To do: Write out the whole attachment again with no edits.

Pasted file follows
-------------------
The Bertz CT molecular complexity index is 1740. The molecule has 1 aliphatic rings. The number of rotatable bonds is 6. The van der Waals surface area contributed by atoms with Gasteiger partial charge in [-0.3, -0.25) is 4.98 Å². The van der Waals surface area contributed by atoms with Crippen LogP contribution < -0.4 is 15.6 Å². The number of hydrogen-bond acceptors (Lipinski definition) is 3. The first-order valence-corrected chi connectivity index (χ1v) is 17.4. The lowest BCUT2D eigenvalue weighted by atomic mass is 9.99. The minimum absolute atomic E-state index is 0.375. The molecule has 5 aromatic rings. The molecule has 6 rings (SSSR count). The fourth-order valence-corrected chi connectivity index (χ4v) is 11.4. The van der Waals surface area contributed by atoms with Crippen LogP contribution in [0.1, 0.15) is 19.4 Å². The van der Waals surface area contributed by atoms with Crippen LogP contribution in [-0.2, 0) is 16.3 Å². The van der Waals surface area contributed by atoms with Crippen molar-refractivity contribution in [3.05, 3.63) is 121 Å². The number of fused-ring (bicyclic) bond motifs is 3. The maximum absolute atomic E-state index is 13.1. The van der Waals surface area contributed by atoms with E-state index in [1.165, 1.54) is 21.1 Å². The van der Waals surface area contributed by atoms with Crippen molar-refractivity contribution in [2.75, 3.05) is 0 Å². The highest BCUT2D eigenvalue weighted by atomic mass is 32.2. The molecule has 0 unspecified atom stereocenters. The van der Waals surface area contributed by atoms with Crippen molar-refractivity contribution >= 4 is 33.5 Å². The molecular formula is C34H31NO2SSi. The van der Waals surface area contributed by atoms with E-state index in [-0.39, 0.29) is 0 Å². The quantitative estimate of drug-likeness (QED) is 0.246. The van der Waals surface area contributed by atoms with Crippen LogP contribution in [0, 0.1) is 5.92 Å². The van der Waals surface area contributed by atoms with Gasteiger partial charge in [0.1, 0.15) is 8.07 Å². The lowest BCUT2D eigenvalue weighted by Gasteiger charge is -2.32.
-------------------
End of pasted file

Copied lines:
The Bertz CT molecular complexity index is 1740. The molecule has 1 aliphatic rings. The number of rotatable bonds is 6. The van der Waals surface area contributed by atoms with Gasteiger partial charge in [-0.3, -0.25) is 4.98 Å². The van der Waals surface area contributed by atoms with Crippen LogP contribution < -0.4 is 15.6 Å². The number of hydrogen-bond acceptors (Lipinski definition) is 3. The first-order valence-corrected chi connectivity index (χ1v) is 17.4. The lowest BCUT2D eigenvalue weighted by atomic mass is 9.99. The minimum absolute atomic E-state index is 0.375. The molecule has 5 aromatic rings. The molecule has 6 rings (SSSR count). The fourth-order valence-corrected chi connectivity index (χ4v) is 11.4. The van der Waals surface area contributed by atoms with Crippen LogP contribution in [0.1, 0.15) is 19.4 Å². The van der Waals surface area contributed by atoms with Crippen LogP contribution in [-0.2, 0) is 16.3 Å². The van der Waals surface area contributed by atoms with Crippen molar-refractivity contribution in [3.05, 3.63) is 121 Å². The number of fused-ring (bicyclic) bond motifs is 3. The maximum absolute atomic E-state index is 13.1. The van der Waals surface area contributed by atoms with E-state index in [1.165, 1.54) is 21.1 Å². The van der Waals surface area contributed by atoms with Crippen molar-refractivity contribution in [2.75, 3.05) is 0 Å². The highest BCUT2D eigenvalue weighted by atomic mass is 32.2. The molecule has 0 unspecified atom stereocenters. The van der Waals surface area contributed by atoms with Crippen molar-refractivity contribution >= 4 is 33.5 Å². The molecular formula is C34H31NO2SSi. The van der Waals surface area contributed by atoms with E-state index in [-0.39, 0.29) is 0 Å². The quantitative estimate of drug-likeness (QED) is 0.246. The van der Waals surface area contributed by atoms with Crippen LogP contribution in [0, 0.1) is 5.92 Å². The van der Waals surface area contributed by atoms with Gasteiger partial charge in [0.1, 0.15) is 8.07 Å². The lowest BCUT2D eigenvalue weighted by Gasteiger charge is -2.32.